“The name ‘Maundy’ is from ‘Mandatum,’ the ceremony of washing the feet at the end of the Mass, whose first antiphon begins: ‘Mandatum novum do vobis.’ It is usual to call a service after the first word of its chants. In the same way we speak of a ‘Requiem,’ a ‘Dirge’ (‘Dirge’ is the beginning of the first antiphon at Matins for the dead), and so on. It is curious that in England the ceremony of washing the feet should have given its name to the whole day.
THE MAIN FEATURE
The main feature of the function today and tomorrow is that on Good Friday the holy Sacrifice is not offered. That is as old a custom as any in the Church. It obtains equally in all rites. Indeed, in most of the Eastern rites, as once at Rome, there were many ‘aliturgical’ (that is, days on which the holy Liturgy [Mass] was not celebrated) days in Lent. The Byzantine rite, for instance, has this Liturgy of the Presanctified every Wednesday and Friday in Lent, and on Monday and Tuesday in Holy Week. We now have it only on Good Friday. But, although no priest consecrates on Good Friday, it is the equally old custom that the priest (and once the people, too) should make their Communion. For this purpose it is necessary to reserve the Sanctissimum consecrated at the Mass the day before. Nowadays, it would be easy to take the Sanctissimum from the tabernacle; but the ceremonies of Holy Week date from a time when it was by no means the universal custom to reserve in every church. So special arrangements had to be made to reserve for this occasion. At the Mass on Maundy Thursday the priest consecrates [hosts, some of them he takes to a place prepared where they are kept] till Communion on Good Friday. That is the root of the service on both days.
THE BETRAYAL OF JUDAS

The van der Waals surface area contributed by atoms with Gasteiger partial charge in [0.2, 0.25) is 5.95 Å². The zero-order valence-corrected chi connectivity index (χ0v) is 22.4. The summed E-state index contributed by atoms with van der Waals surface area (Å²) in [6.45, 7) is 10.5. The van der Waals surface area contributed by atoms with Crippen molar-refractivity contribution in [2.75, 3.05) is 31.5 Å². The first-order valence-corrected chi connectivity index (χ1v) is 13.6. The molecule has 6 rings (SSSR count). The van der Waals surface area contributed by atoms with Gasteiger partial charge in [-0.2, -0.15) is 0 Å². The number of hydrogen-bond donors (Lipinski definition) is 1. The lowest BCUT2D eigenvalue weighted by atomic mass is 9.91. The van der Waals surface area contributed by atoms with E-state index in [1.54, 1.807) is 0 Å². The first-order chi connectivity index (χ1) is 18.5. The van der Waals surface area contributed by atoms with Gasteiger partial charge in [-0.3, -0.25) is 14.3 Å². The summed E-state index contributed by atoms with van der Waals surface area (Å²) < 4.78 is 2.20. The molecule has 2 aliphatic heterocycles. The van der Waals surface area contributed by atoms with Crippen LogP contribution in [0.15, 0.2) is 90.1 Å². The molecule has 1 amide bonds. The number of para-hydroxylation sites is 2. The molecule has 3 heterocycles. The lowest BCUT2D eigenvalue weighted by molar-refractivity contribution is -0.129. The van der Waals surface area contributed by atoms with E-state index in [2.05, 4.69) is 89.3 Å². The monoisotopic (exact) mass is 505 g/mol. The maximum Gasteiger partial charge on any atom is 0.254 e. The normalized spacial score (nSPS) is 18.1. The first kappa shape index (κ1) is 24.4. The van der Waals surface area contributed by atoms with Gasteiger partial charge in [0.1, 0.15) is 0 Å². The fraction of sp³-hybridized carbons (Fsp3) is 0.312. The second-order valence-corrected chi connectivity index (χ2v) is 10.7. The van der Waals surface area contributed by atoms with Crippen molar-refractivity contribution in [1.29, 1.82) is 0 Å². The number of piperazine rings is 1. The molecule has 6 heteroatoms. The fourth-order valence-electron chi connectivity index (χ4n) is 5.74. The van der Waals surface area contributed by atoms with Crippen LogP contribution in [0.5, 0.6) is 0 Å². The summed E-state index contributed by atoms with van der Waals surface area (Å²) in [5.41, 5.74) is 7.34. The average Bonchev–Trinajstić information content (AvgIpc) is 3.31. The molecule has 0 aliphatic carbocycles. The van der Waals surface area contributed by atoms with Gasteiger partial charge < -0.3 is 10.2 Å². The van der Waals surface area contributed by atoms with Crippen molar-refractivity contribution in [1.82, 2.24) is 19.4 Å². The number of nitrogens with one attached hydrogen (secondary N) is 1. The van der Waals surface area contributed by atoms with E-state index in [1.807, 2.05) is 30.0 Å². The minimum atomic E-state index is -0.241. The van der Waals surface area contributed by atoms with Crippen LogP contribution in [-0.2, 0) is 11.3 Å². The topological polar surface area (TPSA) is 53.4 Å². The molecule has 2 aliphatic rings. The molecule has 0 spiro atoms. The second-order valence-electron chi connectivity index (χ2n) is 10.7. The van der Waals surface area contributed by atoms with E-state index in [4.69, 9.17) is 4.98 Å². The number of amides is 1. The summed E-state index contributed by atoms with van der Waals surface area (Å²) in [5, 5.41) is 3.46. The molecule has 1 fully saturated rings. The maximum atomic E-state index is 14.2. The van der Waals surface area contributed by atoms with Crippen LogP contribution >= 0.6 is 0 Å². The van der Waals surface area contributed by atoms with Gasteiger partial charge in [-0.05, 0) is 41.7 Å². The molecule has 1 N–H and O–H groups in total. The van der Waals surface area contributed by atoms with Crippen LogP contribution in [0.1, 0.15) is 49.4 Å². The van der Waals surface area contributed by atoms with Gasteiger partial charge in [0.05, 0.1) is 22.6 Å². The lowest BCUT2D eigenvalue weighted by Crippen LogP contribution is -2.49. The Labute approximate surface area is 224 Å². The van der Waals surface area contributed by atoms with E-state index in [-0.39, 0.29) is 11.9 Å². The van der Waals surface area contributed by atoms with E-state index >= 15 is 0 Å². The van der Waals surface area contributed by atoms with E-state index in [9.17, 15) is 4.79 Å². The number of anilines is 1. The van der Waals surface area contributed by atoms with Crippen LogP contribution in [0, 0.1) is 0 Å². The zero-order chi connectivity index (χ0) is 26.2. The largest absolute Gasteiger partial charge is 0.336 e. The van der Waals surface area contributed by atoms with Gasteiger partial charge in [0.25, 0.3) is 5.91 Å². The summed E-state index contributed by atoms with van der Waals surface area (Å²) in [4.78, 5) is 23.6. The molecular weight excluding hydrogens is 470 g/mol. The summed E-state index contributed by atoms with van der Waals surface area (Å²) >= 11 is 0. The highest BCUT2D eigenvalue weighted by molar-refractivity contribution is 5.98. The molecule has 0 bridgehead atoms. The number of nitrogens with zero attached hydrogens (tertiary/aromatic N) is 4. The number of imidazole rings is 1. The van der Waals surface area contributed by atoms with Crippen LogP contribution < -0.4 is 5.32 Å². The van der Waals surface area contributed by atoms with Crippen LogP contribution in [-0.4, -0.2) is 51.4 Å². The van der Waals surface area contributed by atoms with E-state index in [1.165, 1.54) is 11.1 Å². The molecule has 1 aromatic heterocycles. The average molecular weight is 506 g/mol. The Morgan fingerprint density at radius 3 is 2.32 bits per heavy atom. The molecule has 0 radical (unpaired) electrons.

For the rest, the Mass of Maundy Thursday is a festal Mass, with white vestments, with the ‘Gloria in excelsis.’ It is the only case in the year when the Mass of the day and office do not correspond. The office is all mournful. Here the memory which seems most to fill the mind of the Church is the betrayal of Judas. But when Mass is said the Church cannot forget, although it is the middle of the week of mourning, that this is the day to which we owe the Holy Eucharist. So, a startling exception to the usual note of the time, at Mass at least we put aside all thought of mourning and celebrate with joy our Lord’s last gift before he died.
The ringing of the bells at the ‘Gloria’ is only the sign that from now on they will not be heard again until the first Easter Mass. The Church is accustomed to do a thing solemnly for the last time before it ceases, as we say the ‘Alleluia’ solemnly twice at the end of Vespers before Septuagesima. Probably the time of the ‘Gloria’ is chosen because it corresponds to the time when the bells ring out on Holy Saturday. The playing of the organ at the same time is obviously a further development of the same idea. The organ, too, comes back at the ‘Gloria’ on Holy Saturday. (Thurston, pp. 277-281). To play the organ on Maundy Thursday is less logical, since it should not have been heard during all Lent; but one can see the connection of ideas.
From this time begin the ‘still days’ of our forefathers, on which all are to be intent only on the memory of what our Lord bore for us.
After Mass the procession takes the Sanctissimum to the place where it is kept till the next day. This is an example of a real Roman procession, having a definite object. It is usual to call the place to which the Blessed Sacrament is taken the ‘altar of repose.’ This is a harmless popular name; but it is not really an altar. No sacrifice is offered on it.
THE ‘ALTAR OF REPOSE’
At first it seems that nothing more was done than to keep the Sanctissimum reverently in some safe place, often in the sacristy, as it is still reserved in many Eastern Churches. Then people realised that this was the one occasion when they had the Blessed Sacrament in their churches. So they made much of it. They fitted up and adorned a place of honour; they began to watch and pray before the ‘altar of repose’ all the day and all night. Much of the ideas of such later developments as Exposition of the Blessed Sacrament, of the ‘Forty Hours’ and so on, seems to have begun during this time between Mass on Maundy Thursday and Good Friday. And then, even after it had become usual to reserve the Sanctissimum on the altar of nearly every church all the year round, the old custom of special reverence on this occasion went on. That, too, is nearly always so. Custom preserves many things in liturgy after their first reason has ceased.